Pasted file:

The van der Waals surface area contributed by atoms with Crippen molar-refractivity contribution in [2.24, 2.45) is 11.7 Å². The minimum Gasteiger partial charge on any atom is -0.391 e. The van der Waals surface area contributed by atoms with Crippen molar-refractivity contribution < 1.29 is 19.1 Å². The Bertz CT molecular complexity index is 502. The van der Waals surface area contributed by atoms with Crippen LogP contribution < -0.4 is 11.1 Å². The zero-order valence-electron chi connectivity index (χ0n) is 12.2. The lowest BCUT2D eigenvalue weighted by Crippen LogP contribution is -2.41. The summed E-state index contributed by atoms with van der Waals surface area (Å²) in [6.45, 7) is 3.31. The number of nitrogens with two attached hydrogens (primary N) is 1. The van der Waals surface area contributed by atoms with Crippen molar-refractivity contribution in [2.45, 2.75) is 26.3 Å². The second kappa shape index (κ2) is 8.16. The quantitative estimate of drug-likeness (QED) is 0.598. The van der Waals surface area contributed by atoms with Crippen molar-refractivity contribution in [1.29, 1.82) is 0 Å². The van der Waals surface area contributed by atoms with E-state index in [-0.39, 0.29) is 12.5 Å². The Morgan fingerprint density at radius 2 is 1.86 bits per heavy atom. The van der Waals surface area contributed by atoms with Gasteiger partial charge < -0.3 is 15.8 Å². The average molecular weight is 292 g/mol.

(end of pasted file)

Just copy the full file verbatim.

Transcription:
The van der Waals surface area contributed by atoms with Crippen molar-refractivity contribution in [2.24, 2.45) is 11.7 Å². The minimum Gasteiger partial charge on any atom is -0.391 e. The van der Waals surface area contributed by atoms with Crippen molar-refractivity contribution < 1.29 is 19.1 Å². The Bertz CT molecular complexity index is 502. The van der Waals surface area contributed by atoms with Crippen LogP contribution < -0.4 is 11.1 Å². The zero-order valence-electron chi connectivity index (χ0n) is 12.2. The lowest BCUT2D eigenvalue weighted by Crippen LogP contribution is -2.41. The summed E-state index contributed by atoms with van der Waals surface area (Å²) in [6.45, 7) is 3.31. The number of nitrogens with two attached hydrogens (primary N) is 1. The van der Waals surface area contributed by atoms with Crippen molar-refractivity contribution in [2.45, 2.75) is 26.3 Å². The second kappa shape index (κ2) is 8.16. The quantitative estimate of drug-likeness (QED) is 0.598. The van der Waals surface area contributed by atoms with Crippen molar-refractivity contribution in [1.29, 1.82) is 0 Å². The van der Waals surface area contributed by atoms with E-state index in [-0.39, 0.29) is 12.5 Å². The Morgan fingerprint density at radius 2 is 1.86 bits per heavy atom. The van der Waals surface area contributed by atoms with Gasteiger partial charge < -0.3 is 15.8 Å². The average molecular weight is 292 g/mol.